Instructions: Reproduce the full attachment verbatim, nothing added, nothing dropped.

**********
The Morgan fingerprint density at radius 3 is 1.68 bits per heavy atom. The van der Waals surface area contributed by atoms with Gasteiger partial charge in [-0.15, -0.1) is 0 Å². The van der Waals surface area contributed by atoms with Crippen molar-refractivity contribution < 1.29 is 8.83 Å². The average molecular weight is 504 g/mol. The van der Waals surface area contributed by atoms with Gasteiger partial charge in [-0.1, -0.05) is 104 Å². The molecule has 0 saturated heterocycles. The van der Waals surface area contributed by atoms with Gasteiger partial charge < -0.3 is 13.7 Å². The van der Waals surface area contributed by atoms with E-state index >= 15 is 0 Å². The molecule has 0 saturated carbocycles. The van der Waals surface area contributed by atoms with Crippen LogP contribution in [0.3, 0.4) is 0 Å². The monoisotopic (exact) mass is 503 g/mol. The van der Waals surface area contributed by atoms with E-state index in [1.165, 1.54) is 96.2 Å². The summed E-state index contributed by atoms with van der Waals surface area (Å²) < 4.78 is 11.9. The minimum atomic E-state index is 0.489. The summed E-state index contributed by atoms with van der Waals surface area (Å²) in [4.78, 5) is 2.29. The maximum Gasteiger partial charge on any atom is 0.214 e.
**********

The Morgan fingerprint density at radius 3 is 1.68 bits per heavy atom. The van der Waals surface area contributed by atoms with Gasteiger partial charge in [-0.15, -0.1) is 0 Å². The van der Waals surface area contributed by atoms with Crippen molar-refractivity contribution < 1.29 is 8.83 Å². The average molecular weight is 504 g/mol. The van der Waals surface area contributed by atoms with Gasteiger partial charge in [-0.1, -0.05) is 104 Å². The molecule has 0 saturated heterocycles. The van der Waals surface area contributed by atoms with Gasteiger partial charge < -0.3 is 13.7 Å². The van der Waals surface area contributed by atoms with E-state index >= 15 is 0 Å². The molecule has 0 saturated carbocycles. The van der Waals surface area contributed by atoms with Crippen LogP contribution in [0.3, 0.4) is 0 Å². The monoisotopic (exact) mass is 503 g/mol. The van der Waals surface area contributed by atoms with E-state index in [1.165, 1.54) is 96.2 Å². The summed E-state index contributed by atoms with van der Waals surface area (Å²) < 4.78 is 11.9. The minimum atomic E-state index is 0.489. The summed E-state index contributed by atoms with van der Waals surface area (Å²) in [4.78, 5) is 2.29. The maximum Gasteiger partial charge on any atom is 0.214 e.